Why Do Smallpox Vaccines Scar?
The key to why the smallpox vaccine leaves a scar is due to the unique method of inoculation. Most vaccines require a single shot using one needle to directly inject the vaccine into the musculature. Smallpox vaccine uses a special bifurcated needle that a technician will use to repeatedly puncture the skin. This is done to deliver the vaccine, actually a modified form of the virus, into the layer underneath the skin known as the dermis. The virus will then multiple in the dermis forming a small, blister full of liquid known as a papule. The papule will dry out after some time and form a scab.
Since the scab is technically an injury, the skin will have to heal it. However, the fibers forming the skin will heal in only one direction, forming a noticeable mark known as a smallpox vaccine scar. The skin within the vaccine’s mark is lower than the surrounding area and is distinctive because of its smoothness. This mark is a small depression, no bigger than the tip of a pencil’s eraser, usually located on the upper arm. During the initial surge to eradicate smallpox, medical workers would look for this mark to identify those already vaccinated and no longer posed risks to transmit smallpox.
Smallpox vaccines scars aren’t common anymore because the last major inoculations were done decades ago. It’s more noticeable in people who lived through that time who are usually more than 40 years old. However, aside from the smallpox vaccine, there is another inoculant that produces a similar looking scar. The Bacille Calmette-Guerin is a type of vaccine made to counter tuberculosis, yet another deadly disease that used to decimate populations. This vaccine also leaves a similar scar on the upper arm is less rare than a smallpox vaccine scar.
What’s the Difference Between Smallpox and Chickenpox?
The word “pox” connects chickenpox and smallpox, but what does it even mean?
The word is an archaic one and is mostly used to describe diseases that cause sores and pustules, which both of the aforementioned diseases inflict on the infected. However, it’s also used to refer to syphilis, especially in antiquated writings.
From a medical standpoint, smallpox comes from the varicella zoster virus, a contagion also responsible for shingles. Smallpox comes from the variola virus. Smallpox is transmitted the same way as chickenpox.
There are a few key differences between these two poxes.
- Chickenpox is only deadly in extremely rare circumstances, usually when an adult who has never experienced it is infected. As previously mentioned, smallpox was deadly in 30 percent of cases.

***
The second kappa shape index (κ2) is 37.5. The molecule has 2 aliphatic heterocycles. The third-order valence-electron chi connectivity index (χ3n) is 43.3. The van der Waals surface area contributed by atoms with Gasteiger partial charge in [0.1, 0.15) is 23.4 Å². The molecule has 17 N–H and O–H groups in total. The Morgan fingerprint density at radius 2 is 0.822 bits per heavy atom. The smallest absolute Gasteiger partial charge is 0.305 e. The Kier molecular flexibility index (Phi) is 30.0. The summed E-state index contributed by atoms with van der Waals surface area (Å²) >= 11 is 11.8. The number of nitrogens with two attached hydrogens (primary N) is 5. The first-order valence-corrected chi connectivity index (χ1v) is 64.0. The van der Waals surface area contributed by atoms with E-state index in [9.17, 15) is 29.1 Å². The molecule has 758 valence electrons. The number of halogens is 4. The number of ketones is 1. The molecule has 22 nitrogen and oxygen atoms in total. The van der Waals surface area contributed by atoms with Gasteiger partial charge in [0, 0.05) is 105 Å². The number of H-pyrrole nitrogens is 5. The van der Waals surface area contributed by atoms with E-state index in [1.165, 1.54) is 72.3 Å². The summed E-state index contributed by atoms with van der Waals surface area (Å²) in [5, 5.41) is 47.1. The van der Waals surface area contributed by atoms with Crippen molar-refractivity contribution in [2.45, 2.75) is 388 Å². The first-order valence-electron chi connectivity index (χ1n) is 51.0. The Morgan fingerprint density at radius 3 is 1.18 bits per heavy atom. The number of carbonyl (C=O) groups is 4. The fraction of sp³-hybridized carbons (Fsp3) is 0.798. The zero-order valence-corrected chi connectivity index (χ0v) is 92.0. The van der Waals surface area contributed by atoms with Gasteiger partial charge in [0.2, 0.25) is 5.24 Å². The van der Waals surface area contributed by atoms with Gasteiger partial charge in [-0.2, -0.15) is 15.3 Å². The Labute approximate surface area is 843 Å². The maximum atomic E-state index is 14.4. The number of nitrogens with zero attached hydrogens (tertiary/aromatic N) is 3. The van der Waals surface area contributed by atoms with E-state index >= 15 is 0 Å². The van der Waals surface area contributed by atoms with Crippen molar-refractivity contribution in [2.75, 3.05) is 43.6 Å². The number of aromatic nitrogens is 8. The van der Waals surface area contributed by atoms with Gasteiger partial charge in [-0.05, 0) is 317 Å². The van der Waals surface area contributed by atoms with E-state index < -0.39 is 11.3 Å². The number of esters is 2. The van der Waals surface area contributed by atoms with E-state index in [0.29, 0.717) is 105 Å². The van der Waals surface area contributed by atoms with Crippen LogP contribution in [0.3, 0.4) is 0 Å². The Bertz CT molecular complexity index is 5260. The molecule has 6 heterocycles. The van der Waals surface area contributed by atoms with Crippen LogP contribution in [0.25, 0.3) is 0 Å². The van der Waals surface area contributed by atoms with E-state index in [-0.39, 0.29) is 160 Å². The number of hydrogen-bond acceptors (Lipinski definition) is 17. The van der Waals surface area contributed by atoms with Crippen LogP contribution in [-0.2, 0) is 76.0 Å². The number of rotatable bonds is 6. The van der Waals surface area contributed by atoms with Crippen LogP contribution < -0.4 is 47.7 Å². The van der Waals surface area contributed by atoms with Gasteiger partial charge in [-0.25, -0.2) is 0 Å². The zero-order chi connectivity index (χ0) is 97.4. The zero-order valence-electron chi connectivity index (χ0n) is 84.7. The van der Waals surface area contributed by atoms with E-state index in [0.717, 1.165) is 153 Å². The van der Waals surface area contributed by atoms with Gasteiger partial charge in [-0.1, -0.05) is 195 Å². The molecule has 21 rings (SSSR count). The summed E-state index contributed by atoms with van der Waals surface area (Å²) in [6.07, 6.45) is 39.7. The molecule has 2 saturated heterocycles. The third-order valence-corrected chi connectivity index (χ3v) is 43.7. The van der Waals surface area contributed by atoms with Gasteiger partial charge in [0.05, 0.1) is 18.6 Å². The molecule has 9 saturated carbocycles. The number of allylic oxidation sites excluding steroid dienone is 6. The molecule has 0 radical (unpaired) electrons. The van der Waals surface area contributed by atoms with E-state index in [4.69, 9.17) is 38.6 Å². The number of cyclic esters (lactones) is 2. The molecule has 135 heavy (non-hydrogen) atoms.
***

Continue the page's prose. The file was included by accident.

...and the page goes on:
- Chicken pox sores and pustules develop in different spots of the body at different times in batches. This results in patchy, itchy skin as old pustules scab over while new ones develop. Smallpox lesions erupt all over the body at the same time and they all look alike no matter where they sprout.
- Chickenpox sores dry rapidly, usually within 24 hours of development. Smallpox lesions are slower to dry, sometimes taking as much as two weeks before crusting over.
- Chickenpox lesions occur on the surface of the skin and are more like shallow, dried up wounds. Smallpox lesions erupt deeper in the dermis, creating grotesque dome-sized lesions that leave deep craters.
- Chickenpox scars usually heal within a few weeks or months. Smallpox scars were sometimes permanent, leaving a survivor pockmarked for the rest of their lives. Queen Elizabeth the First of England contracted smallpox when she was 29 and would use heavy cosmetics for the rest of her life to cover the scars.
- Chickenpox vaccines use a single needle to inject the vaccine directly into muscle, leaving no scar. Smallpox vaccines scar the dermis due to the bifurcated needle and development of papule.
The triumph of medical science, international cooperation and human strength over a virus that once depopulated whole countries is one of the greatest moments in history. Given the emergence of new contagions and the probability of future pandemics, understanding the history of smallpox and why does the smallpox vaccine scar is necessary to better prepare people for what could be lying in wait.